The strange occurrences soon leapt from amusing local chatter to national newspaper headlines.
It's not been unusual for packs of wild turkeys to block area traffic. But the turkey terrorists of 2009 began peeking into windows of homes and soon disrupted mail delivery.
In recent years, many vehicles on Sheldon Road and South Ferry Street have encountered up to six or seven wild turkeys in the road.
“You had to stop — they wouldn’t move,” a Grand Haven Tribune newspaper carrier said.
In April 2009, the face-off began when turkeys menaced postal worker Doug Cody, making things difficult for him on his delivery rounds. Cody was delivering mail one day when he spotted the birds, which charged him.
“They saw me down the street. One kind of ran toward me, the other two joined in, and all three of them went on a dead run,” Cody told the Grand Haven Tribune.
Cody took refuge on a house porch and called his postmaster.
“I said, ‘Hey, I’m up on this porch and these turkeys aren’t letting me leave,’ you know, and there was silence there for a second, and then he heard them in the background,” Cody told the Tribune. “(The postmaster) laughed so hard, she dropped the phone. And I’m thinking, ‘Hey, wait a minute, this isn’t funny.’”
Cody soon discovered he was not alone. Other Grand Haven mail carriers had also been terrorized by the wild turkeys. As many as nine turkeys in number had chased mail carriers around neighborhoods and gathered at the doors of mail trucks that enter the area.
“They’ll peck at the back of the truck, and spread their wings, and make gobbling noises and try to chase it away,” Cody said.
Postman Jeremy Bogerd was pecked in the leg. He said the turkeys were “super-aggressive.” Bogerd has been on the route for a decade and explained he had watched the turkeys’ numbers grow over the years, but said this is the first time they’ve chased him.
“As soon as they see us, they’re after us,” Bogerd told the Grand Haven Tribune. “They’ll chase you as soon as they see the truck. I would rather get attacked by a dog sometimes than these turkeys.”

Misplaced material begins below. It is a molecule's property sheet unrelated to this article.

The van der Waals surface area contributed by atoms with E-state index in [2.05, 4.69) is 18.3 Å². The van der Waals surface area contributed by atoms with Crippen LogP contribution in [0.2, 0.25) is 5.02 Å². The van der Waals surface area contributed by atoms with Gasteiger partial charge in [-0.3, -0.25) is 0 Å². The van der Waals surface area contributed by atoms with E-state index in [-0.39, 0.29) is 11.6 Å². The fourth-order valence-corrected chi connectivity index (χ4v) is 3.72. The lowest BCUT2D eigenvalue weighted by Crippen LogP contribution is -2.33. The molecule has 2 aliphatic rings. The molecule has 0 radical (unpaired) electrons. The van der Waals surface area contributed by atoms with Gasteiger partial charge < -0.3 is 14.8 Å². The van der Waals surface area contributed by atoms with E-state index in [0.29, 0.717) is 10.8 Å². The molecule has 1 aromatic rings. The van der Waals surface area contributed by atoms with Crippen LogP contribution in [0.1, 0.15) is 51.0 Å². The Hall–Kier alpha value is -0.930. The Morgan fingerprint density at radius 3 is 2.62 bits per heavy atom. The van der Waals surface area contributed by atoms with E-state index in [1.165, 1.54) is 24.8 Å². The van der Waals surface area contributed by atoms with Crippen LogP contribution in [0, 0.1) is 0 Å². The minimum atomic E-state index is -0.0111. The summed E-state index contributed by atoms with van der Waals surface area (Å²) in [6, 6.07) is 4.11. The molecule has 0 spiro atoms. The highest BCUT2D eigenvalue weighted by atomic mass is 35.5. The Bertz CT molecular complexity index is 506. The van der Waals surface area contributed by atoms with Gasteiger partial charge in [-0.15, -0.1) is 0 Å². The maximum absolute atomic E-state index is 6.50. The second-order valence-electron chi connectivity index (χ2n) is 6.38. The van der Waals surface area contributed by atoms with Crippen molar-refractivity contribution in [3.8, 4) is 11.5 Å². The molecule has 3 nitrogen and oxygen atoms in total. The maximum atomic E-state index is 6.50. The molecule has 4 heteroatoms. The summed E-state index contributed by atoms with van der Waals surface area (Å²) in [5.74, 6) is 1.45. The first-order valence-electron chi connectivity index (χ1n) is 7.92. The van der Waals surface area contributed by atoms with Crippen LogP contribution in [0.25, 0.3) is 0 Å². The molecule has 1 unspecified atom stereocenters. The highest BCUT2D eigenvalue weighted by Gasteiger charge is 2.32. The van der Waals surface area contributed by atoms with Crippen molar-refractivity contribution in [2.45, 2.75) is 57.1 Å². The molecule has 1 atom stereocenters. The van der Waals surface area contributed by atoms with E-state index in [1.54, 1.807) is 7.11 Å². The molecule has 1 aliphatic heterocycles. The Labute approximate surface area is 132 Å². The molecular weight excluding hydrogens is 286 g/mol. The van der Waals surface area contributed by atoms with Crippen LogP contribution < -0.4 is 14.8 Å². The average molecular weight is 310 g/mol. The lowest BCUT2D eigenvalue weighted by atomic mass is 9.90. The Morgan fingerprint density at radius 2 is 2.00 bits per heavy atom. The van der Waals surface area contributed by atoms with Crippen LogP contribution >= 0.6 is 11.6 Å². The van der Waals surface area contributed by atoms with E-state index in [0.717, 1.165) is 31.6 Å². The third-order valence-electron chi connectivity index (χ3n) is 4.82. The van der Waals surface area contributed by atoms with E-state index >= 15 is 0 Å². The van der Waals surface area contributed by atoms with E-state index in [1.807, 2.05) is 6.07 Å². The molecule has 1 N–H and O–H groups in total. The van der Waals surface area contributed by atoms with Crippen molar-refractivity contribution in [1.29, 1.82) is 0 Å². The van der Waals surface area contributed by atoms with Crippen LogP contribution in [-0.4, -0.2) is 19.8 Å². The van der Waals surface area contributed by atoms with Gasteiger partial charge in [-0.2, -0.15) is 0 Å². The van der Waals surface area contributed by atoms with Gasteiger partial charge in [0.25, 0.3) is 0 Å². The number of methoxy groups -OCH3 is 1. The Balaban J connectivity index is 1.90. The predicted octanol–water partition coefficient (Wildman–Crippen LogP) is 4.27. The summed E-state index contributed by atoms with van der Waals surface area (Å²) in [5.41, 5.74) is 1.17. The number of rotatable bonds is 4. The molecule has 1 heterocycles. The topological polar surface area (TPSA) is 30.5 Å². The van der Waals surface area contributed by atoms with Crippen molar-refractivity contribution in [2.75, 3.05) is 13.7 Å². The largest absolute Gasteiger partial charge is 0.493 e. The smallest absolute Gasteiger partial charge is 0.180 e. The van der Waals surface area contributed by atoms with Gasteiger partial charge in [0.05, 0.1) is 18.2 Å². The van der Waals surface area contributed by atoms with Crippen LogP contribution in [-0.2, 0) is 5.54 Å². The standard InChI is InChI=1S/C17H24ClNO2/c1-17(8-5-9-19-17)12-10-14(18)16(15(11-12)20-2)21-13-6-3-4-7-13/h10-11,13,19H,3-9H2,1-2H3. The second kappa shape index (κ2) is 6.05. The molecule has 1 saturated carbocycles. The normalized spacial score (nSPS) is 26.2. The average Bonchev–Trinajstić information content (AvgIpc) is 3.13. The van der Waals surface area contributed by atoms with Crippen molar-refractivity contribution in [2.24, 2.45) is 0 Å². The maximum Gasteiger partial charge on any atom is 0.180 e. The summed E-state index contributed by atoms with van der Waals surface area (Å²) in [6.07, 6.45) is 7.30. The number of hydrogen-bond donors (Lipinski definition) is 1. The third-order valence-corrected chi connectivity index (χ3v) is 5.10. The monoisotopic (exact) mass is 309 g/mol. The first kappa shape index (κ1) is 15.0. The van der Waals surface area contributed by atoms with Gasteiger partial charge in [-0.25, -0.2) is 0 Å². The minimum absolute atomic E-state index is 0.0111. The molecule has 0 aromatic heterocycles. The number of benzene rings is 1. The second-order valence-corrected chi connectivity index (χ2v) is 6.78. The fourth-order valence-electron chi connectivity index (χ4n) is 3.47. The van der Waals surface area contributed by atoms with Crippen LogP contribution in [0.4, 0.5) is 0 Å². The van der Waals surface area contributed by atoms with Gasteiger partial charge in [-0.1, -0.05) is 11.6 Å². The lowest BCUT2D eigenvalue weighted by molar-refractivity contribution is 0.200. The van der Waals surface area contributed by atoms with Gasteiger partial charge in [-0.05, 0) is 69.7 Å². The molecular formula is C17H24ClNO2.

Grand Haven Postmaster Barb Kiehborth told reporters the turkeys had chased four mail carriers.
Mail carriers were issued a chemical repellant spray to carry, but Bogerd said the turkeys’ heads are too small to hit. Cody instead carries a club for protection.
It was reported the turkeys displayed no fear of humans and freely walked into residential yards, onto porches and beneath decks. Residents interviewed agreed that the wild birds, which weigh as much as 25 pounds and have sharp beaks, seem to pose no threat to anyone but the postal workers.
Ruth Bell reported that targeting postal workers is unusual.
“My granddaughter was laying on the grass here and they walked right around her,” Bell said. “So the only people they attack is the mailman.”
Some residents in the “turkey zone” theorize that it is the color blue of the postal uniforms that the turkeys don’t care for, but that doesn’t explain why they also attacked the mail truck.
In 2004, Eastown neighbors took to calling a turkey in their neighborhood “Gibbley” or “Gobbelle,” but it wasn’t reported to be troublesome. However, one neighbor, in a letter to the neighborhood association, wrote: “He chased our two (quite fierce) dachshunds, Muenchen and Dassel, back into their doggy door.”
Mail carrier Tim Partee said he saw the Eastown turkey almost daily. He described a turkey strutting down Lake Drive that was larger than a beach ball, standing about 3 feet tall at the shoulders and generally good-natured, although somewhat suspicious of humans and intolerant of other animals.
In 2012, Edna Geisler of Oakland County told the Detroit Free Press that she had been stalked and harassed by a 25-pound turkey. Geisler, who nicknamed the bird "Godzilla,” told a reporter the terrorist turkey at times wouldn't allow her to exit her front door, essentially making her a prisoner in her own home.
Will the terrorist turkeys return to our quiet city this spring? No one knows. But, if they do, the media will surely gobble it up.